Hmmm. Where to start?
Well, it's been quite a month. Our kids took the big, bad standardized test for 3 days in March. It was just as painful for me to administer as it was for them to take. As in previous years, there were behavior problems, tears, children who came late/hungry/without sharp pencils. The usual. But overall, my kids handled it well. I was well prepared this year, and I took the time to prepare the kids, too. No surprises. I stayed late the day before the test, sharpening brand new pencils that had messages like “You can do it!” and “Go for it!” printed on them. I capped them with brand new erasers. I took two manila folders and stapled them together to make an “office” that they could stand up on their desk, preventing other children from seeing their papers (they LOVED that!). I separated their desks (recommended by the Teacher’s Test Preparation Booklet).
I’m not a fan of standardized tests, but I’m not going to get into a full-blown discussion of it here and now. However, there was one thing about this year's test that really bothered me. I have two boys in my class who are functioning on just about the same level. Child A has repeated kindergarten and is still not making any progress in reading. His mother doesn’t work much with him at home (by her own admission) because she gets frustrated when he doesn’t want to practice reading. Child B came to me in September only able to identify the letters in his own name. Reading doesn’t come easy for him, but he tries hard. His mother does everything she can to help him at home.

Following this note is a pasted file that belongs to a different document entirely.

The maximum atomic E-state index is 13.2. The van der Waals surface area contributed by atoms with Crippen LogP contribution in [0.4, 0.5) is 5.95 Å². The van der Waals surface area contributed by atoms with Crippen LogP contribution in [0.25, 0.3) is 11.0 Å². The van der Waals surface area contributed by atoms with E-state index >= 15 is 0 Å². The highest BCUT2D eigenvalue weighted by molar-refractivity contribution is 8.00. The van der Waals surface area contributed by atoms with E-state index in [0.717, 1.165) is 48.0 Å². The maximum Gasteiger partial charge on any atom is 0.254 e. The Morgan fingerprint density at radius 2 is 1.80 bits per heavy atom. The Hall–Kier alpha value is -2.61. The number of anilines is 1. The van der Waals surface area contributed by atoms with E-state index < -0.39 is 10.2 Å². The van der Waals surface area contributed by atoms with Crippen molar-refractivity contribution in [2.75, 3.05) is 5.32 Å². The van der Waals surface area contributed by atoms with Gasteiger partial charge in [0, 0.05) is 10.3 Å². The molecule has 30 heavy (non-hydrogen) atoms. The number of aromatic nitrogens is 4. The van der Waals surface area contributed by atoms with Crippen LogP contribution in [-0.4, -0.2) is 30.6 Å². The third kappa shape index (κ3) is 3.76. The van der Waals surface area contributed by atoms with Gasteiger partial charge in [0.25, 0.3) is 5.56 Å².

During the Reading and Language Arts section of the test, the class had 8 minutes to read a short story and answer 4 comprehension questions about it. I noticed that Child B tried painstakingly to sound out every word in the story… and he was doing well, except that it probably took him the whole 8 minutes just to get through the first two sentences, and he didn’t get to the comprehension questions at all. Child A, on the other hand, figured out that he didn’t really have to read the story or the questions. He could just fill in random answer circles, put his head down, and take a 7 minute nap.
What upsets me is that Child A guessed the answers to several of the comprehension questions correctly, without even trying. Child B got all of those questions wrong, because he left them blank. It just seems so unfair.
Okay. Enough about standardized tests.
After testing was over, I had to get my grades together for report cards and parent conferences. They went extremely well... and all but one parent showed up. It kinda pissed me off that she didn't come. She requested a special time because of work, and the 6th grade teacher and I changed our schedules a bit to accomodate her. And then she didn't come. Nor did she call, or follow up with a note. Grrrr...
The rest of March was spent doing work for grad school. I'm still not quite sure what possessed me to take two classes this semester, but I'm too far in to get out of it now. I had two MAJOR research papers due in the same week. One I wrote by myself, but the other was a paired project, which meant hours spent at the library with my research partner. It's a good thing we get along. Last week, I had to present both papers (one was an informal presentation, the other was a PowerPoint extravaganza).
And now it's April already. Where does the time go? Before I know it, it'll be summer. Yikes.